Leif Skoogfors (born 1940 in Wilmington, Delaware) is a documentary photographer and educator. He was born one month after his family, including brothers Olaf and Eric, fled Sweden as World War II broke out. His family had crossed the North Atlantic in December 1939 on a neutral Norwegian ship.
The family returned to Sweden in 1946 and Skoogfors attended a primary school in a small town in Dalarna County. When the Russian blockade of Berlin raised fears of war, the family returned to the U.S., and settled near Philadelphia.
His brother, Olaf Skoogfors, is a silversmith and jeweler who was instrumental in influencing his interest in art and photography. Skoogfors joined the U.S. Army and served three years with the Alaska Communications System.
In 1961, he studied with Alexey Brodovitch in the Design Laboratory in New York.
He began a freelance photography career in 1962 documenting the Civil Rights and anti-war movements and social issues.
He began teaching photography at Temple University’s Tyler School of Art in 1964 while continuing his photography career. In 1966 he founded the BFA photography program at Moore College of Art in Philadelphia, where he continued teaching until 1983.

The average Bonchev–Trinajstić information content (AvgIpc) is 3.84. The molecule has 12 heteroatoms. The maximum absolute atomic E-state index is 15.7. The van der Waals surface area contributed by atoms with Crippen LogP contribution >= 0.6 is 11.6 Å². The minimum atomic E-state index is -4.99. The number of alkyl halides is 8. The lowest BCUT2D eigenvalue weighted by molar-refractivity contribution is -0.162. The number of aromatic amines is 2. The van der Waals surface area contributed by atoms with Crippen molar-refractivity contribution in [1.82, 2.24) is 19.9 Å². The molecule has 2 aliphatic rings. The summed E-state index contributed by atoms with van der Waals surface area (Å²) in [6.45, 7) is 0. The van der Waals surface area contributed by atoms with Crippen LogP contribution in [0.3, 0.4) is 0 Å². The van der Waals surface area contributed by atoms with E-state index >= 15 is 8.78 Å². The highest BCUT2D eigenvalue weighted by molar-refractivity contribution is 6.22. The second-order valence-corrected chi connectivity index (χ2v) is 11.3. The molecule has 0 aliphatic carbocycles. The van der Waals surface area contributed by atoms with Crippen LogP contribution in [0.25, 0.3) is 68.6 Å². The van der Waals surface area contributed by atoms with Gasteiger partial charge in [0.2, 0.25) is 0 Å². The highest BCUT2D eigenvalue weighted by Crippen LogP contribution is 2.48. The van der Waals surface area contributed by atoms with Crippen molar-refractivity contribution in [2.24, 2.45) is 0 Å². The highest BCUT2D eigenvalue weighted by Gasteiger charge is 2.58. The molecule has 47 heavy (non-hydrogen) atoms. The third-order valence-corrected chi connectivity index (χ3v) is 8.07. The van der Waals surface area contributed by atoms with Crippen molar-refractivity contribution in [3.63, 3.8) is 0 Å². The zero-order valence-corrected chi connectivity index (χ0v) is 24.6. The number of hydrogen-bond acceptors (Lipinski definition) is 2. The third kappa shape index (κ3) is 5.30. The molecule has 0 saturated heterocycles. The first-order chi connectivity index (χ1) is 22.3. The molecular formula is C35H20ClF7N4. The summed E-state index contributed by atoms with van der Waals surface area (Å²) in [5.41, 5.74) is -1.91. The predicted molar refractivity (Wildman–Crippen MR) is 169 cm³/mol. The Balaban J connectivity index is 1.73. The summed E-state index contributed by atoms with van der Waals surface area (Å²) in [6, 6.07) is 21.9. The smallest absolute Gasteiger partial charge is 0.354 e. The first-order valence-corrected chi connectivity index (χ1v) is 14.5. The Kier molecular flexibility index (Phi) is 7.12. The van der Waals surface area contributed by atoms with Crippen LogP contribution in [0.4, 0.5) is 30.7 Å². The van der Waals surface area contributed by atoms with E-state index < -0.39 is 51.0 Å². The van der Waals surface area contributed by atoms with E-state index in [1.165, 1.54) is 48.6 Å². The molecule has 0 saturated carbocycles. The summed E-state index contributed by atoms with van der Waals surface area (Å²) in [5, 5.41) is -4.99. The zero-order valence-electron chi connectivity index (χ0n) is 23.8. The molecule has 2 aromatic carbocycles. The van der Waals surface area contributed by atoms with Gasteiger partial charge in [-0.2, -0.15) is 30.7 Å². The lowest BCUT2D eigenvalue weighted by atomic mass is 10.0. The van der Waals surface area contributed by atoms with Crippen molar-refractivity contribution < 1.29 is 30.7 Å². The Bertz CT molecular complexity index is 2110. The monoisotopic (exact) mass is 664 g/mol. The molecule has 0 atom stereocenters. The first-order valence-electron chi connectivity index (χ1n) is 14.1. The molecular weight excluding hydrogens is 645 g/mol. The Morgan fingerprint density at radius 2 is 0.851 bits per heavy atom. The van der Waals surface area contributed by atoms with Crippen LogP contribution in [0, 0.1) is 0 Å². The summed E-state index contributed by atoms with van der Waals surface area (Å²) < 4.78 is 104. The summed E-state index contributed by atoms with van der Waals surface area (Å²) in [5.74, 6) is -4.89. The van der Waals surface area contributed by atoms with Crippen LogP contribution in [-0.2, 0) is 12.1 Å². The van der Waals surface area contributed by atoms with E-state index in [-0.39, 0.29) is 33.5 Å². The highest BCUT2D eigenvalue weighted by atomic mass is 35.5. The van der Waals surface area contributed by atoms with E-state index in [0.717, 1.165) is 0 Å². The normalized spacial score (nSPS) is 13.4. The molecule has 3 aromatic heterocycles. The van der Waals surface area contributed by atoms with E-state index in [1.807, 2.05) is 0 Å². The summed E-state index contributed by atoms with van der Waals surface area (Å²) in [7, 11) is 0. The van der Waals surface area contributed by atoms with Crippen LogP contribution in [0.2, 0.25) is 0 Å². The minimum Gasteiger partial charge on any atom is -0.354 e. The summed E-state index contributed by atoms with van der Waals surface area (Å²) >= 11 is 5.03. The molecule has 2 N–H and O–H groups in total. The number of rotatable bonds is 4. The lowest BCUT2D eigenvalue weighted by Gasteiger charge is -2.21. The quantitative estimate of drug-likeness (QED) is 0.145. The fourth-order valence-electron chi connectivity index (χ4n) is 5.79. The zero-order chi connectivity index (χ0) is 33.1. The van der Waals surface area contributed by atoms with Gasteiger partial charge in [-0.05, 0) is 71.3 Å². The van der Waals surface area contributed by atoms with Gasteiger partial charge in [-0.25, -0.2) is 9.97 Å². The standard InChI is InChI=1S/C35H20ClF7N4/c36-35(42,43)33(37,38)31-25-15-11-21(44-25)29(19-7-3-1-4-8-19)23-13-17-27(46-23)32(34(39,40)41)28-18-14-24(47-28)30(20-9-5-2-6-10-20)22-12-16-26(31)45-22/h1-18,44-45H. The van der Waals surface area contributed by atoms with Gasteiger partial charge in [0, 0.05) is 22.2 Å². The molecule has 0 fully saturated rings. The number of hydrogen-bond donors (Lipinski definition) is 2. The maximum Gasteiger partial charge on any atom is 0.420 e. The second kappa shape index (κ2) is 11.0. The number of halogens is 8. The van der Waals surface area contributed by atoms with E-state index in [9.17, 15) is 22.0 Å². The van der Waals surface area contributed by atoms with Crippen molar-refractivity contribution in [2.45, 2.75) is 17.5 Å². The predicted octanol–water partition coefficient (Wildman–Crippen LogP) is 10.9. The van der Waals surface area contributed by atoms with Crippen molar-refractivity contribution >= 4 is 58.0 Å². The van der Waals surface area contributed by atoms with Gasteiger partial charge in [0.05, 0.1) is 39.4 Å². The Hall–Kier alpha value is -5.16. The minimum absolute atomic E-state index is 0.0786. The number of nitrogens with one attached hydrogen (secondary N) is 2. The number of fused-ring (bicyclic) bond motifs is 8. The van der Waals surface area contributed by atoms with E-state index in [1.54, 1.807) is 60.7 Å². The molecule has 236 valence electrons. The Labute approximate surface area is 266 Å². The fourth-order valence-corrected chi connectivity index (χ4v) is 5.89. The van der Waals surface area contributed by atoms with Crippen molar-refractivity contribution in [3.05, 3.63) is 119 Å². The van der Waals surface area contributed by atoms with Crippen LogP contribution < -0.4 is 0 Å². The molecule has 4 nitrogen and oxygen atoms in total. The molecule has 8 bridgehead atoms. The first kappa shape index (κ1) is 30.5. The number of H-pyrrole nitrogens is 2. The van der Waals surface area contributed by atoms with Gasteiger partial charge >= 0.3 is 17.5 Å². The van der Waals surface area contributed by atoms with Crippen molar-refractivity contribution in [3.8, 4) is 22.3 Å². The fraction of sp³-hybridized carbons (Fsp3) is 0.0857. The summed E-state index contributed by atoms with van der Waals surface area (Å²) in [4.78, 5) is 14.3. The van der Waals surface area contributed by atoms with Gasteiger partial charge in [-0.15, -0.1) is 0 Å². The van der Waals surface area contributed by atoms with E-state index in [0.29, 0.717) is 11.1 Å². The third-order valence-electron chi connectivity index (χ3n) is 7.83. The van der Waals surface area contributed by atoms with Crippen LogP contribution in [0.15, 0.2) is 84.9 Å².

His book on the war in Northern Ireland, "The Most Natural Thing in the World," was published by Harper & Row in New York and London in 1974. Photographs from the book have been exhibited widely. Rudolf Arnheim commented on the work that "The photographs … combine documentary impact with a pictorial originality and beauty that is always strictly at the service of the subject, its meaning and mood."
In 2008 Skoogfors suffered a Traumatic Brain Injury while covering tornado damage in Atlanta.